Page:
The oil price war could persist until year-end, analyst says

The oil price war could last until the end of the year, an analyst said this week.

Prices have plummeted more than 60% since the beginning of year after OPEC+ failed to reach a new agreement, leading Saudi Arabia and Russia to enter a price war amid the global coronavirus crisis.

Riyadh said it will boost output to 12.3 million barrels per day in April, while Moscow said it can increase production by 500,000 bpd in the long term.

“This was always going to be an inevitability of the production cut strategy that OPEC+ had been adopting,” said Edward Bell, senior director of market economics at Dubai-based bank Emirates NBD. “Saudi Arabia was not going to restrain production infinitely and allow for other producers in the rest of the world to take away its market share.”

Brent crude fell 5.01% to $25.03 on Wednesday evening in Asia, while U.S. crude futures were down 1.03% at $20.27.

Higher production levels can help Saudi Arabia to maintain its oil revenues while prices are low, Bell told CNBC’s “Capital Connection” on Wednesday.

“That suggests to us that the oil price war strategy remains in place for quite a long time, until the end of this year, if there is no real diplomatic breakthrough,” he said.

A worker at an oil processing facility of Saudi Aramco, a Saudi Arabian state-owned oil and gas company, at the Abqaiq oil field.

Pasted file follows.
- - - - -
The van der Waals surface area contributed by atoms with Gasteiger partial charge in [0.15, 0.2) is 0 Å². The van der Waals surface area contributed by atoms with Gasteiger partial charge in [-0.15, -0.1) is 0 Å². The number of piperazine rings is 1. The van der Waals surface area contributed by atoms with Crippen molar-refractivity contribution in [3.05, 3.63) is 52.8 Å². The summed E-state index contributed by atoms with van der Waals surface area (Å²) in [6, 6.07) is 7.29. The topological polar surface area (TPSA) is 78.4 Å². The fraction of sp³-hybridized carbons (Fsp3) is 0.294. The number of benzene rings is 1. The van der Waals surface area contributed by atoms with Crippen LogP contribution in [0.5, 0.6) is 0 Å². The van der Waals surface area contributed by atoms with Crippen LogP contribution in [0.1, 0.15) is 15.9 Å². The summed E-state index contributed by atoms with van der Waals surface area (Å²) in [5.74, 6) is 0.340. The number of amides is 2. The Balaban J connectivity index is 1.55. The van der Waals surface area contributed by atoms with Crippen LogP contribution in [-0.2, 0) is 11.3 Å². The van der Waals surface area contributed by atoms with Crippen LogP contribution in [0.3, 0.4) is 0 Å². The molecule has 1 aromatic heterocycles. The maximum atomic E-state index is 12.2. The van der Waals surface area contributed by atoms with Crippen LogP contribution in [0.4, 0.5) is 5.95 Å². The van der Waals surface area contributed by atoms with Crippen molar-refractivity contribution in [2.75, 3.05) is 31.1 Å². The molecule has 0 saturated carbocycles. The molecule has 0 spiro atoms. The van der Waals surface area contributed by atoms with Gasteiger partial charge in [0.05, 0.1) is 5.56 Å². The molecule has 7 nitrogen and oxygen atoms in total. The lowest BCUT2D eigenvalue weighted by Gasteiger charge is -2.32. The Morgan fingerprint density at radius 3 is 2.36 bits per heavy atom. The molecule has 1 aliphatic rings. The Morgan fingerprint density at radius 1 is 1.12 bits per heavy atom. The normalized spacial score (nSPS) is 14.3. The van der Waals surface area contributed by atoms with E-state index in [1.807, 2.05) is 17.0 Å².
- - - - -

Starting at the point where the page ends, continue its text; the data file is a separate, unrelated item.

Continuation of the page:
Stanislav Krasilnikov | TASS | Getty Images

If Russia or other countries in OPEC decide to call for some kind of production restraint, Bell said the oil market could go back to behaving the way it has for the past few years.

“You could see prices rallying on the back of … 5, 10 million bpd being cut, and those are the kind of scales of cuts that could be required, given the severity of the demand destruction that we’re seeing,” he said.

That, in turn, would also allow the U.S. shale patch to increase production again. 

However, Riyadh doesn’t seem prepared to back down from its price war strategy at this point, he said. “We don’t really see any change in the oil market diplomacy.”

If the kingdom wants to carve out its place as the global dominant oil supplier, it’s going to mean “a lot of pain” for marginal producers, he added. “It’s going to have to try and squeeze them out of the oil market as permanently as it can.”

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